How to Improve Your Essay Writing Skills

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Whether you have a learning disability in writing or just want to improve your writing grades, learning how to follow this basic essay writing method will improve your writing.

The Three-Point Five Paragraph Essay

  1. Tells readers what about the topic you intend to show or prove;
  2. Explains three main supporting ideas that prove your argument or support your position; and
  3. Summarizes the main point, supporting ideas, and reinforces your conclusions about the topic.

Understanding Your Assignment

A three-point five paragraph paper, also called a 3.5 paper, is a type of essay that includes five paragraphs and three main ideas, or points:

  1. The first paragraph is an introduction.
  2. The second, third, and fourth paragraphs each include one main point or idea.
  3. The final paragraph is a conclusion.

A 3.5 paper is a type of essay that organizes and presents your topic in a clear, well-supported, and complete way.

You can use this form of writing for many types of assignments such as:

  • Classroom homework assignments;
  • Essay tests and examinations;
  • Articles for the school or local newspaper;
  • Presentations using PowerPoint or other slideshow software;
  • Speeches and oral presentations;
  • Poster presentations for science fairs or other academic presentations; and
  • Workplace assignments for papers or presentations on the job.

Improve Essay Writing With Pre-Writing Tasks

As with any type of writing project, performing pre-writing tasks is an important first step:

  • Get clear instructions from your teacher, and check your understanding with her.
  • Ask if there are handouts on the assignment or a rubric explaining how the assignment will be scored.
  • Ask for a sample 3.5 paper your teacher thinks is a good example. Teachers may not always do this, but if a sample is available, it can give you important information on what kind of writing your teacher considers good work. Use it as inspiration, but never copy anyone else's writing.

Think About and Research Your Topic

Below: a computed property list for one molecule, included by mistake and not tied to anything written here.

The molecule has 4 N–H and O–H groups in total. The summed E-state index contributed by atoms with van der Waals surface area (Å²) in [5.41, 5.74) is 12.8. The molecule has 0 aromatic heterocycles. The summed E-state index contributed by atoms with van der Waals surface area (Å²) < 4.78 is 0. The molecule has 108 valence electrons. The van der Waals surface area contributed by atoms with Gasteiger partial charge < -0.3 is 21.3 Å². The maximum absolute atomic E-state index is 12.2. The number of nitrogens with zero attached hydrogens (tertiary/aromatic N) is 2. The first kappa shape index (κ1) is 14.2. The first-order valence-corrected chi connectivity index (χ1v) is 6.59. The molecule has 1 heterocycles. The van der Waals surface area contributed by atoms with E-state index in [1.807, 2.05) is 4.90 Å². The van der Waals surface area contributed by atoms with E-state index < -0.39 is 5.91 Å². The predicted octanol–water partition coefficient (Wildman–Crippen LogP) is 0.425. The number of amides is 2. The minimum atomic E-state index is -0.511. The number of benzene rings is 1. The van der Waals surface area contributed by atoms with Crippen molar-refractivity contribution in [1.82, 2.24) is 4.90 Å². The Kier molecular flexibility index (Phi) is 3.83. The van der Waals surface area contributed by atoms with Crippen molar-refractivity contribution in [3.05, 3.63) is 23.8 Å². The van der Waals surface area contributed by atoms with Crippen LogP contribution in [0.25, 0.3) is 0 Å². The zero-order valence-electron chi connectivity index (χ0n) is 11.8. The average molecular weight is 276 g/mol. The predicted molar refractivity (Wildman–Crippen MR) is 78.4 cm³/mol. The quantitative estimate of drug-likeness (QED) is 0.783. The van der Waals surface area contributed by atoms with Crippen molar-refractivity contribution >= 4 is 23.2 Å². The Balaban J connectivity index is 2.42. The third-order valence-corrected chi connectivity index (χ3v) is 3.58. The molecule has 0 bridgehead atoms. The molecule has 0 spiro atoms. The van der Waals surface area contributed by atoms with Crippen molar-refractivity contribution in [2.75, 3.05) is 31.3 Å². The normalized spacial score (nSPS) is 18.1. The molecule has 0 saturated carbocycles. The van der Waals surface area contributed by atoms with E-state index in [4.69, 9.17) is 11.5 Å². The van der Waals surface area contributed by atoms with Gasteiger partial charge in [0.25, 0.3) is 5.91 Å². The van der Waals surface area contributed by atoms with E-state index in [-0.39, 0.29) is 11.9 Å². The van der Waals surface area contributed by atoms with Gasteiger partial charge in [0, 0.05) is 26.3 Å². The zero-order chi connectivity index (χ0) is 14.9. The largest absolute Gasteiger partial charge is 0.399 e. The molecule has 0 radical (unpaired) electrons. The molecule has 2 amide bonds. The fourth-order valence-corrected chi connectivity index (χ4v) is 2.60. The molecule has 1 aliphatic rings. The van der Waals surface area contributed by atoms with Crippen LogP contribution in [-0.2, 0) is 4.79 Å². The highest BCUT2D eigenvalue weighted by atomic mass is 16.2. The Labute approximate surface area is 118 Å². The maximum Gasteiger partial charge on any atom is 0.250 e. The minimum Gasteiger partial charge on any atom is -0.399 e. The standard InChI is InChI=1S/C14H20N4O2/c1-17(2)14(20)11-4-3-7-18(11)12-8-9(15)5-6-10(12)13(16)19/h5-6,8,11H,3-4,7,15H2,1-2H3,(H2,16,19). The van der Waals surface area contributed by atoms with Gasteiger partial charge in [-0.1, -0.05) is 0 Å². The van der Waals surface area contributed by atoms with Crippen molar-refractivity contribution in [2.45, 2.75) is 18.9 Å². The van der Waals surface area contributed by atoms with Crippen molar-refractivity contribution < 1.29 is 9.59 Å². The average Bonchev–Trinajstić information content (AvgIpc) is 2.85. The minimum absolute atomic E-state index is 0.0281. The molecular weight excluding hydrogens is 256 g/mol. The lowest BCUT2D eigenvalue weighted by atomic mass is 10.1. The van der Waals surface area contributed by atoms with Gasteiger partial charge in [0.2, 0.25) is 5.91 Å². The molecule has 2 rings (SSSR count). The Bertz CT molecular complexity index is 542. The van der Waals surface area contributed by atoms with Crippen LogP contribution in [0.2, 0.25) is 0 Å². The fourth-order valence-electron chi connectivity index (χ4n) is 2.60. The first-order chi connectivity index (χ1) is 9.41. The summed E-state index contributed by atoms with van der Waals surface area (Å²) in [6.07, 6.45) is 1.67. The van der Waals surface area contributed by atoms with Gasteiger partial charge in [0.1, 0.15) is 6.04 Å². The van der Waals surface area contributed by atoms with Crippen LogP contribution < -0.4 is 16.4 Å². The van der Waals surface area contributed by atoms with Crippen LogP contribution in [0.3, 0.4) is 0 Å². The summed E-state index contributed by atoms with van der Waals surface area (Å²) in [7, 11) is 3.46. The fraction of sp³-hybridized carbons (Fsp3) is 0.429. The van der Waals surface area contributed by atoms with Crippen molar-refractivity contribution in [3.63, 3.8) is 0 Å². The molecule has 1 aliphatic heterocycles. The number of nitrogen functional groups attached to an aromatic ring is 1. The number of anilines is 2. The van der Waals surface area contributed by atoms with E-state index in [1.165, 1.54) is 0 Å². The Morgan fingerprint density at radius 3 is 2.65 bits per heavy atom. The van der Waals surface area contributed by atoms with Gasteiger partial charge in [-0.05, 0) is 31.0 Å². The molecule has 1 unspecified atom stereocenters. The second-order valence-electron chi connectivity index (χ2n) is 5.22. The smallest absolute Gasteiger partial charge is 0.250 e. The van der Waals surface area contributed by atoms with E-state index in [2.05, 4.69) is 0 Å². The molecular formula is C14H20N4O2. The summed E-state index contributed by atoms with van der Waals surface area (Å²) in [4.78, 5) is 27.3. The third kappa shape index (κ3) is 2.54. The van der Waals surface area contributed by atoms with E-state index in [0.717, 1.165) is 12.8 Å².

List your thoughts on the topic in brief sentences. Write at least twelve sentences on separate index cards. To get started, use these questions to get your thoughts going:

  • What do you already know about the topic?
  • What does your teacher think is important about it?
  • What does your textbook or the media say about it?
  • What would most people want to know about the topic?

Read your sentences, and think about how they can be grouped. Combine your sentences into three main groups.

Organize Your Ideas in Groups

Look for relationships between your ideas, and identify three main groups. Examples:

Separate your index cards into three piles, one for each main idea.

  • A time sequence such as first, second, and third events;
  • Three social studies themes such as political, social, and economic influences;
  • A shift in focus from how your topic affects one person, a community, and a nation;
  • Development of a piece of art from an idea to creation, to its impact on the art world; and
  • Background research on a science project, design of the project, and analysis of results.

Analyze and Organize

Now you're ready to begin writing the three paragraphs that will form the body of your paper.

Working with one stack of cards at a time, organize the cards into logical order within each pile.

Order the piles in the sequence you will use them in the paper. Examples of order:

  • Temporal order as in which came first, second, and third in time;
  • Order of importance, as in the least important, more important, and most important idea;
  • Order of construction as in the foundation, main parts, and finishing touches; or
  • Other order that makes sense for your unique topic.

Write the First Draft of Each Paragraph

Working with one stack at a time, write each paragraph on a separate piece of paper:

  1. Write using the sentences you created in your first stack.
  2. As you write, feel free to make small edits, such as choosing more descriptive words or correcting the wrong tense.
  3. Include any important new ideas you think of as you write.
  4. Exclude any sentences that no longer seem to fit.
  5. When you've finished with the first paragraph, write the second and third following the same steps.

Develop the Introduction Paragraph

Many students find that writing the essay's introduction after the main points are developed is much easier because it enables you to focus your writing. Your introduction should include at least two parts:

  1. A sentence stating the main purpose or idea your essay will address
  2. One to three sentences that briefly introduce the three main supporting points that will prove, support, or justify the main idea of the paper.

Develop the Closing Paragraph

The conclusion paragraph should be a brief restating of your introduction should include at least two parts:

  1. A sentence that reminds your reader of the main purpose or idea your essay addressed; and
  2. A sentence that briefly reminds readers that your three points prove your main idea or shows that your position is correct.

Final Editing

As you work toward the final version of your paper:

  • Ask your teacher if you can submit a draft for your teacher to make suggestions for improvement that you can use in your final version;
  • Ask a parent, another student, or a friend to read your paper and offer suggestions; and as always,
  • Check spelling, word use, and your teacher's input to make final revisions.


  1. You can adapt these steps using a computer or word processor if that is the way you prefer to write.
  2. Writing on paper with pencils, however, helps some students reflect more on the content of their essays.
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